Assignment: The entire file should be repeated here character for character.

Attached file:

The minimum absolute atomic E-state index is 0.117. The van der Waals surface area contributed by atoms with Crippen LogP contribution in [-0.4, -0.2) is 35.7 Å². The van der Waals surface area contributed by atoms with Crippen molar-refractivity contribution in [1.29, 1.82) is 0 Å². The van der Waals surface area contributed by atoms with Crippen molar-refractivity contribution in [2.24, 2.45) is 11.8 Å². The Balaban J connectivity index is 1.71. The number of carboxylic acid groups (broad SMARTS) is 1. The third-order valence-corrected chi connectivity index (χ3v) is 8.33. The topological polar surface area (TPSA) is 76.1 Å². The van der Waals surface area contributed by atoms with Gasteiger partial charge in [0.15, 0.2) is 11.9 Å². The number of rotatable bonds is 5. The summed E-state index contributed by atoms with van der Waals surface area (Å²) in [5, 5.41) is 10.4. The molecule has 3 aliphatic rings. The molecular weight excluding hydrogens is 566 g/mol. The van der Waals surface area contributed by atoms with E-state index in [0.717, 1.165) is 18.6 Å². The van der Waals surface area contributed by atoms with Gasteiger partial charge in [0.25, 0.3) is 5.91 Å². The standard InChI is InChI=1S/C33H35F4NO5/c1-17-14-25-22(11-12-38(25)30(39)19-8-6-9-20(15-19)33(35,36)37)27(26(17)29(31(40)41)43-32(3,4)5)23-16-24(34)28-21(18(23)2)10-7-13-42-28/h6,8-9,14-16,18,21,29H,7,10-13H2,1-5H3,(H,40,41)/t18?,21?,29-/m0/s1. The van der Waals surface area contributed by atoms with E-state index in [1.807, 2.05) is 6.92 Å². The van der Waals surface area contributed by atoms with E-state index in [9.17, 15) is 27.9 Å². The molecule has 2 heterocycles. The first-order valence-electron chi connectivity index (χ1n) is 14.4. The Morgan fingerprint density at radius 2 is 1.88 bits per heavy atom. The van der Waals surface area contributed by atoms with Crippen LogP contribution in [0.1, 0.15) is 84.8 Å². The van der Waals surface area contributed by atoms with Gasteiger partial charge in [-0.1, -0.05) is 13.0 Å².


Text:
The minimum absolute atomic E-state index is 0.117. The van der Waals surface area contributed by atoms with Crippen LogP contribution in [-0.4, -0.2) is 35.7 Å². The van der Waals surface area contributed by atoms with Crippen molar-refractivity contribution in [1.29, 1.82) is 0 Å². The van der Waals surface area contributed by atoms with Crippen molar-refractivity contribution in [2.24, 2.45) is 11.8 Å². The Balaban J connectivity index is 1.71. The number of carboxylic acid groups (broad SMARTS) is 1. The third-order valence-corrected chi connectivity index (χ3v) is 8.33. The topological polar surface area (TPSA) is 76.1 Å². The van der Waals surface area contributed by atoms with Gasteiger partial charge in [0.15, 0.2) is 11.9 Å². The number of rotatable bonds is 5. The summed E-state index contributed by atoms with van der Waals surface area (Å²) in [5, 5.41) is 10.4. The molecule has 3 aliphatic rings. The molecular weight excluding hydrogens is 566 g/mol. The van der Waals surface area contributed by atoms with E-state index in [0.717, 1.165) is 18.6 Å². The van der Waals surface area contributed by atoms with Gasteiger partial charge in [0.25, 0.3) is 5.91 Å². The standard InChI is InChI=1S/C33H35F4NO5/c1-17-14-25-22(11-12-38(25)30(39)19-8-6-9-20(15-19)33(35,36)37)27(26(17)29(31(40)41)43-32(3,4)5)23-16-24(34)28-21(18(23)2)10-7-13-42-28/h6,8-9,14-16,18,21,29H,7,10-13H2,1-5H3,(H,40,41)/t18?,21?,29-/m0/s1. The van der Waals surface area contributed by atoms with E-state index in [1.807, 2.05) is 6.92 Å². The van der Waals surface area contributed by atoms with E-state index in [9.17, 15) is 27.9 Å². The molecule has 2 heterocycles. The first-order valence-electron chi connectivity index (χ1n) is 14.4. The Morgan fingerprint density at radius 2 is 1.88 bits per heavy atom. The van der Waals surface area contributed by atoms with Crippen LogP contribution in [0.1, 0.15) is 84.8 Å². The van der Waals surface area contributed by atoms with Gasteiger partial charge in [-0.1, -0.05) is 13.0 Å².